Flavonoid-Modified Surfaces for Implants

Flavonoid-Modified Surfaces for Implants

Author: Lisa-Marie Rauschendorfer

Many implantable devices fail due to insufficient tissue integration, infection or inflammatory responses. Therefore, the creation of bioactive surfaces by immobilization of bioactive molecules on the surface of implants has drawn increasing attention, as this might promote tissue-material integration.

Joana Ramis, Research Institute on Health Issues, Palma de Mallorca, Spain, and colleagues covalently linked flavonoids on titanium devices with (3-aminopropyl)triethoxysilane (APTES) as coupling agent. Flavonoids are of special interest, as these small and natural polyphenolic compounds have antioxidant, anti-inflammatory, and anti-bacterial properties. The grafting of the flavonoids on the Ti surface is confirmed by Fourier-transformed infra-red spectroscopy (FTIR) as well as by fluorescence microscopy. The biological compatibility is tested in vitro with human stem cells from conjunctive tissue and the gingival.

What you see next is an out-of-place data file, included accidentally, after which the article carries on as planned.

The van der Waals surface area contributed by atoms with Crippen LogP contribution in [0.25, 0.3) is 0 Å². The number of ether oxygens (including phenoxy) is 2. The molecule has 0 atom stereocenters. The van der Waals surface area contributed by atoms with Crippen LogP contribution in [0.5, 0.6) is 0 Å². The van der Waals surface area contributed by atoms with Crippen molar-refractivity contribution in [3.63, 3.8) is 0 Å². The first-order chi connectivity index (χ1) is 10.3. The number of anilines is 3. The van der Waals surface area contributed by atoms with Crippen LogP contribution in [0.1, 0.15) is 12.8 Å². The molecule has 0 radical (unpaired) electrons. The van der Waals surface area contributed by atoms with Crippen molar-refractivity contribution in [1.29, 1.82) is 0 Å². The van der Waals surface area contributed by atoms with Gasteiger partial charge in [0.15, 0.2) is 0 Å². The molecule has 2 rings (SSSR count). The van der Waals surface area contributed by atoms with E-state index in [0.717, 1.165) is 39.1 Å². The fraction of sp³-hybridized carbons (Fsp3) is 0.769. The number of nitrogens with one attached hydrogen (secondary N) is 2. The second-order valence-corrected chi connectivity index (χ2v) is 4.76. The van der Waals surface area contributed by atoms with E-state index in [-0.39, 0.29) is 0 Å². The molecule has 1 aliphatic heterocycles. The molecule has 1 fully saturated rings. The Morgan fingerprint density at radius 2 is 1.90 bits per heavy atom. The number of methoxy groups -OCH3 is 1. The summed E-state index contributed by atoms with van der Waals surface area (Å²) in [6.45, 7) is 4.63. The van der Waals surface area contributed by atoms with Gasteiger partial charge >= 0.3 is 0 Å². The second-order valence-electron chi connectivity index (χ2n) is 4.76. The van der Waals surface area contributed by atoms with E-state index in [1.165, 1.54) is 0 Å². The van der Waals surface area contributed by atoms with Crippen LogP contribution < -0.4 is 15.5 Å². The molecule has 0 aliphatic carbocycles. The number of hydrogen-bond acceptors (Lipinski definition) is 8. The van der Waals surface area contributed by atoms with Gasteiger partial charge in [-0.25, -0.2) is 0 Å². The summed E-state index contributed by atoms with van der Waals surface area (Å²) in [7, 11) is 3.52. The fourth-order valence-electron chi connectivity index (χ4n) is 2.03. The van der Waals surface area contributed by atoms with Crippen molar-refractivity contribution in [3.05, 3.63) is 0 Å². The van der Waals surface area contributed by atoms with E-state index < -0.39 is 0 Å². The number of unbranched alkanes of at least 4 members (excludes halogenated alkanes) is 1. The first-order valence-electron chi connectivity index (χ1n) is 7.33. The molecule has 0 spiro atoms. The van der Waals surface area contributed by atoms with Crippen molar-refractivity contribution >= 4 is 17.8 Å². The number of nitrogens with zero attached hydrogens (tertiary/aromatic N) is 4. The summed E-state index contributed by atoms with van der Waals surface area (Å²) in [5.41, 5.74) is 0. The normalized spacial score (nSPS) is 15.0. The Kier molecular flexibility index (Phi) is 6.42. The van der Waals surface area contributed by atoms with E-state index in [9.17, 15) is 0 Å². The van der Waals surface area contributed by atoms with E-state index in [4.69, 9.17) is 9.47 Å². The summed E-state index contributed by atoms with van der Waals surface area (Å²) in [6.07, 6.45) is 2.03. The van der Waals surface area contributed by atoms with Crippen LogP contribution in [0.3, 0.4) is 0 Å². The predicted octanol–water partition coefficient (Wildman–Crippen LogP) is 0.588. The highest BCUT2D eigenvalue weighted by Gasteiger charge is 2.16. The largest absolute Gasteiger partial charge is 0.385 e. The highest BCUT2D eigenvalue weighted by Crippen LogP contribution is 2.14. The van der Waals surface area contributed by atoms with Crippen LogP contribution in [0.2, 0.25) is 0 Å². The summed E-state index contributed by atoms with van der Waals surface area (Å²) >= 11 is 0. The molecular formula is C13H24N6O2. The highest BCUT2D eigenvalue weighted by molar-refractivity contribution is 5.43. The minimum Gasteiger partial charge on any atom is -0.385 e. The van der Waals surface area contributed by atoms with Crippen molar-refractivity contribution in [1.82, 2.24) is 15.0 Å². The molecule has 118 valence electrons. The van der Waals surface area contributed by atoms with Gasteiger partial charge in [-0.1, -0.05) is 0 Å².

Cells grown on flavonoid-modified surfaces express various biological markers that could have a positive impact on the integration of implants. Since flavonoids exhibit a huge variety of different biological functions, they could be used to develop implantable medical devices with specific surfaces according to their dedicated purpose.


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